In 6-month-old chow-fed animals, B6 mice had significantly higher mRNA expression levels for PKCβ, -γ, -δ, -ε, -η, and -ι as compared with 129 mice (Figure 2A). Three of these PKCs (β, δ, η), as well as two others (θ and Ν1), were expressed at significantly greater levels in liver of B6 newborn mice compared with liver of 129 newborn mice, with PKCδ being the most significantly different (Figure 2B). Following HFD feeding, hepatic expression levels of PKCα, -γ, -δ, -ε, -η, -δ, and Ν1 were significantly increased in B6, but not 129, mice (Figure 2A). Interestingly, in insulin-resistant, genetically obese ob/ob mice, a slightly different set of PKCs including PKCα, -β, -δ, -η, and -ι/λ was induced in liver, clearly demonstrating differential regulation of expression among PKC family members in different states of obesity (Figure 2C). More importantly, in the HFD-treated 129 mice, we still observed a significant increase in PKCγ and -η hepatic expression, whereas PKCδ did not exhibit any increase in its hepatic expression in response to high-fat feeding (Figure 2A). Finally, we analyzed the chromosomal locations of all PKCs in the mouse genome and compared them to the chromosomal locations of previously identified SNP markers for QTLs linked to insulin resistance or obesity identified by in our genome-wide scan of an F2 intercross between B6 and 129 mice subjected to HFD feeding (Table 1). Of the 10 chromosomal locations of the different PKC isoforms, only PKCδ was physically associated, i.e., within 2 Mb of an SNP marker (D14Mit52) that has been linked to hyperinsulinemia observed in B6 mice (6). Thus, among all the PKC family members, only Prkcd exhibited the unique characteristics that defined it as one of the major genes that contributed to the differential susceptibility to insulin resistance between B6 and 129 mice.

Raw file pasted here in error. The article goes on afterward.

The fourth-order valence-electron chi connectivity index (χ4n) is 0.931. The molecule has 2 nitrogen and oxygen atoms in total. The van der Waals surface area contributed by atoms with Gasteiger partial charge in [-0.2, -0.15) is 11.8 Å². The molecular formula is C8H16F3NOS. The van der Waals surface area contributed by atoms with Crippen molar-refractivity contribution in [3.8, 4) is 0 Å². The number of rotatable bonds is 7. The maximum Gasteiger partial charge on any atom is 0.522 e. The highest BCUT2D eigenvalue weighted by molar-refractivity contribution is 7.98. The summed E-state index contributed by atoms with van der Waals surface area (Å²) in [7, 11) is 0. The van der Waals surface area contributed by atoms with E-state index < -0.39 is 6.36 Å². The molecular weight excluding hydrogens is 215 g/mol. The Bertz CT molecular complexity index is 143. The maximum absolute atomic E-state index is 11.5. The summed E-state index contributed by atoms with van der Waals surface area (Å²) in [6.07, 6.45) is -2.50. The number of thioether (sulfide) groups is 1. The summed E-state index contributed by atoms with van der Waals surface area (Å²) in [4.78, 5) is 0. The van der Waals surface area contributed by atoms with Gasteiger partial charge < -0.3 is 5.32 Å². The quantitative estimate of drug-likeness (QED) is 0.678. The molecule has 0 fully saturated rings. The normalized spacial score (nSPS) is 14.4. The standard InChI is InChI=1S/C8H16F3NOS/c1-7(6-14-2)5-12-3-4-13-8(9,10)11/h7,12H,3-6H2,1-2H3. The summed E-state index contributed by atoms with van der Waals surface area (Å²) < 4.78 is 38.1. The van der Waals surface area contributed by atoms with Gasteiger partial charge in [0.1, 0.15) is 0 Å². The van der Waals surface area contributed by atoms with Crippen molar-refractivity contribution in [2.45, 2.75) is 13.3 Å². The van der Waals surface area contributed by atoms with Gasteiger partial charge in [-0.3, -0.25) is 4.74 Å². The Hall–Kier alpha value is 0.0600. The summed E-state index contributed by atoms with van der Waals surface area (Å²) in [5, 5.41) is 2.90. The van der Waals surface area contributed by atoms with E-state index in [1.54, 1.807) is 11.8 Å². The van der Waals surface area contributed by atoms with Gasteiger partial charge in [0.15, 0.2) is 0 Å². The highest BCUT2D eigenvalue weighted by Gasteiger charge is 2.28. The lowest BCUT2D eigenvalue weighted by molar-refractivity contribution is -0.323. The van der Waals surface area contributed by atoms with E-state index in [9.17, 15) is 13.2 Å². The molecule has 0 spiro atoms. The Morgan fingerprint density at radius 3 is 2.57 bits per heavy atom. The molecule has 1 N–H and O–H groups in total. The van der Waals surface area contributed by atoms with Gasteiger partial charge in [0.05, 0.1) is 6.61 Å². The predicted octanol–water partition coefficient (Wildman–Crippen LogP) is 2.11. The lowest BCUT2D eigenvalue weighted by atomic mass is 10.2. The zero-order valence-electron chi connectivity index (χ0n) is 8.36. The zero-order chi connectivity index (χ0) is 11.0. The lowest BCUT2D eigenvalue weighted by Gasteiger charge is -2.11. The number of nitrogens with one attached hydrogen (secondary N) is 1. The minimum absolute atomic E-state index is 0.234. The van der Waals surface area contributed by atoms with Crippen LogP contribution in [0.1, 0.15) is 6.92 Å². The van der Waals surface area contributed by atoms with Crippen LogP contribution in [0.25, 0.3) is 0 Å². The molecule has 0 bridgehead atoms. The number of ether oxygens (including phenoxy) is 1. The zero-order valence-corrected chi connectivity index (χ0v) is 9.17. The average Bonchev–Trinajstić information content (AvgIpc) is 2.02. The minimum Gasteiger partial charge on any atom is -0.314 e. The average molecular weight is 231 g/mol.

General expression analysis of PKC mRNA in liver of diabetic or diabetes-resistant mouse models. Expression of all PKCs was measured by qPCR in liver of (A) 24-week-old CD versus 18-week HFD-treated B6 and 129 mice (n = 8 per group, #P < 0.05, B6 CD compared with 129 CD; *P < 0.05, CD compared with HFD); and (B) newborn B6 and 129 mice (n = 7 per group, *P < 0.05, **P < 0.01, ***P < 0.001). (C) ob/+ versus ob/ob mice (n = 9–15 per group, *P < 0.05, **P < 0.01, ***P < 0.001). Results are normalized to Tbp.
Chromosomal location of PKC genes and GWAS SNP markers previously associated with differential hyperinsulinemia or hyperleptinemia between B6 and 129 mice